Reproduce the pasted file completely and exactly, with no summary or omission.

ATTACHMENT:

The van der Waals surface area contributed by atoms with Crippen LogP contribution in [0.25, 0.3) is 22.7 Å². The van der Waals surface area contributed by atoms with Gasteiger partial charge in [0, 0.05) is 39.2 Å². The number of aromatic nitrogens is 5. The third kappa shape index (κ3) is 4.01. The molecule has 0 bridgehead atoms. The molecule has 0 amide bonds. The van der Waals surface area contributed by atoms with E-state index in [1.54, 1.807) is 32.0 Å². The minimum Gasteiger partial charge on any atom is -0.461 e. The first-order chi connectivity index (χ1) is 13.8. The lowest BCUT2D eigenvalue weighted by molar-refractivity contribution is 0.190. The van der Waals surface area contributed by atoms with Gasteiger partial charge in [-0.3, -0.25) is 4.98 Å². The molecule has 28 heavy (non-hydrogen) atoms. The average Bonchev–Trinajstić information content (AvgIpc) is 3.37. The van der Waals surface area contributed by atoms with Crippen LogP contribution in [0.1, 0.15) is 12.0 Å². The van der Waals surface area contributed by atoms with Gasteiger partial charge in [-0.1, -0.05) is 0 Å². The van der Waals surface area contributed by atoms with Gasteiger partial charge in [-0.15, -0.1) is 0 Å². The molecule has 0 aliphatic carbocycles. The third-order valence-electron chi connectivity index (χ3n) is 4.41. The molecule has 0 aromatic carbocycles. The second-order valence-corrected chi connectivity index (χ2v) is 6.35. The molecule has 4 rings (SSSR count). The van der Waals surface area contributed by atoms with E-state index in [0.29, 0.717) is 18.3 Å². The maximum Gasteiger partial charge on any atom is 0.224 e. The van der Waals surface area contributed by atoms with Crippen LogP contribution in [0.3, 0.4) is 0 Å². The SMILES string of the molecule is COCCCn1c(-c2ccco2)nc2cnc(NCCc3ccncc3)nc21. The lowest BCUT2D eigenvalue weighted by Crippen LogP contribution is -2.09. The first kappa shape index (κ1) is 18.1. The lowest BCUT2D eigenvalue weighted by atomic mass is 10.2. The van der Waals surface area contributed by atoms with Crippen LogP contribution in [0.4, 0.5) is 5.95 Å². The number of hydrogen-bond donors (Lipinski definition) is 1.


The van der Waals surface area contributed by atoms with Crippen LogP contribution in [0.25, 0.3) is 22.7 Å². The van der Waals surface area contributed by atoms with Gasteiger partial charge in [0, 0.05) is 39.2 Å². The number of aromatic nitrogens is 5. The third kappa shape index (κ3) is 4.01. The molecule has 0 bridgehead atoms. The molecule has 0 amide bonds. The van der Waals surface area contributed by atoms with E-state index in [1.54, 1.807) is 32.0 Å². The minimum Gasteiger partial charge on any atom is -0.461 e. The first-order chi connectivity index (χ1) is 13.8. The lowest BCUT2D eigenvalue weighted by molar-refractivity contribution is 0.190. The van der Waals surface area contributed by atoms with Gasteiger partial charge in [-0.3, -0.25) is 4.98 Å². The molecule has 28 heavy (non-hydrogen) atoms. The average Bonchev–Trinajstić information content (AvgIpc) is 3.37. The van der Waals surface area contributed by atoms with Crippen LogP contribution in [0.1, 0.15) is 12.0 Å². The van der Waals surface area contributed by atoms with Gasteiger partial charge in [-0.1, -0.05) is 0 Å². The van der Waals surface area contributed by atoms with Gasteiger partial charge in [-0.15, -0.1) is 0 Å². The molecule has 0 aliphatic carbocycles. The third-order valence-electron chi connectivity index (χ3n) is 4.41. The molecule has 0 aromatic carbocycles. The second-order valence-corrected chi connectivity index (χ2v) is 6.35. The molecule has 4 rings (SSSR count). The van der Waals surface area contributed by atoms with E-state index in [0.29, 0.717) is 18.3 Å². The maximum Gasteiger partial charge on any atom is 0.224 e. The van der Waals surface area contributed by atoms with Crippen LogP contribution in [0.3, 0.4) is 0 Å². The SMILES string of the molecule is COCCCn1c(-c2ccco2)nc2cnc(NCCc3ccncc3)nc21. The lowest BCUT2D eigenvalue weighted by Crippen LogP contribution is -2.09. The first kappa shape index (κ1) is 18.1. The lowest BCUT2D eigenvalue weighted by atomic mass is 10.2. The van der Waals surface area contributed by atoms with Crippen LogP contribution in [0.4, 0.5) is 5.95 Å². The number of hydrogen-bond donors (Lipinski definition) is 1.